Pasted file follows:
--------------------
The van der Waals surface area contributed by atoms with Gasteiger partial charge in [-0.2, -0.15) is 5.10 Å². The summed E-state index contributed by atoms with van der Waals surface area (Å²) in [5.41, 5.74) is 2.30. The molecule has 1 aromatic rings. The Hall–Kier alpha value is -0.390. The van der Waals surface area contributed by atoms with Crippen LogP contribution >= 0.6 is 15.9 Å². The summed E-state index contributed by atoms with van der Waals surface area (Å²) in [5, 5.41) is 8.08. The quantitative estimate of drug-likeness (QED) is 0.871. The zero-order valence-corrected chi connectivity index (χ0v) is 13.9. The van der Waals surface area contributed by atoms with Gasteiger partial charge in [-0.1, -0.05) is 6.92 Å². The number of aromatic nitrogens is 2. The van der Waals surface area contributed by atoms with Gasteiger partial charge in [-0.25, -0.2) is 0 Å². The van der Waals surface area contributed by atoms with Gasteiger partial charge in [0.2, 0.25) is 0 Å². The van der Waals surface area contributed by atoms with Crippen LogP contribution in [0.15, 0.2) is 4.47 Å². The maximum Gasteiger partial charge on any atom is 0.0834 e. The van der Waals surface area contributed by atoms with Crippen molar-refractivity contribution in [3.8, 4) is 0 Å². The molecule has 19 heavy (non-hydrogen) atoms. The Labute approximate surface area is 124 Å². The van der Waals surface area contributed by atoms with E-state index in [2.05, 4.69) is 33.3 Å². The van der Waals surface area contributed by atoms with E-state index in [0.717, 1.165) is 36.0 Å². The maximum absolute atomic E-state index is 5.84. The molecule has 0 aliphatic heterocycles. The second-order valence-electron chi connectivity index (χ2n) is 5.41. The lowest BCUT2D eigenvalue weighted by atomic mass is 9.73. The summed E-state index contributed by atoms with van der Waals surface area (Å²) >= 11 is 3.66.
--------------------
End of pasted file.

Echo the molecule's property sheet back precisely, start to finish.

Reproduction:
The van der Waals surface area contributed by atoms with Gasteiger partial charge in [-0.2, -0.15) is 5.10 Å². The summed E-state index contributed by atoms with van der Waals surface area (Å²) in [5.41, 5.74) is 2.30. The molecule has 1 aromatic rings. The Hall–Kier alpha value is -0.390. The van der Waals surface area contributed by atoms with Crippen LogP contribution >= 0.6 is 15.9 Å². The summed E-state index contributed by atoms with van der Waals surface area (Å²) in [5, 5.41) is 8.08. The quantitative estimate of drug-likeness (QED) is 0.871. The zero-order valence-corrected chi connectivity index (χ0v) is 13.9. The van der Waals surface area contributed by atoms with Gasteiger partial charge in [-0.1, -0.05) is 6.92 Å². The number of aromatic nitrogens is 2. The van der Waals surface area contributed by atoms with Gasteiger partial charge in [-0.25, -0.2) is 0 Å². The van der Waals surface area contributed by atoms with Gasteiger partial charge in [0.2, 0.25) is 0 Å². The van der Waals surface area contributed by atoms with Crippen LogP contribution in [0.15, 0.2) is 4.47 Å². The maximum Gasteiger partial charge on any atom is 0.0834 e. The van der Waals surface area contributed by atoms with Crippen molar-refractivity contribution in [3.8, 4) is 0 Å². The molecule has 19 heavy (non-hydrogen) atoms. The Labute approximate surface area is 124 Å². The van der Waals surface area contributed by atoms with E-state index in [2.05, 4.69) is 33.3 Å². The van der Waals surface area contributed by atoms with E-state index in [0.717, 1.165) is 36.0 Å². The maximum absolute atomic E-state index is 5.84. The molecule has 0 aliphatic heterocycles. The second-order valence-electron chi connectivity index (χ2n) is 5.41. The lowest BCUT2D eigenvalue weighted by atomic mass is 9.73. The summed E-state index contributed by atoms with van der Waals surface area (Å²) >= 11 is 3.66.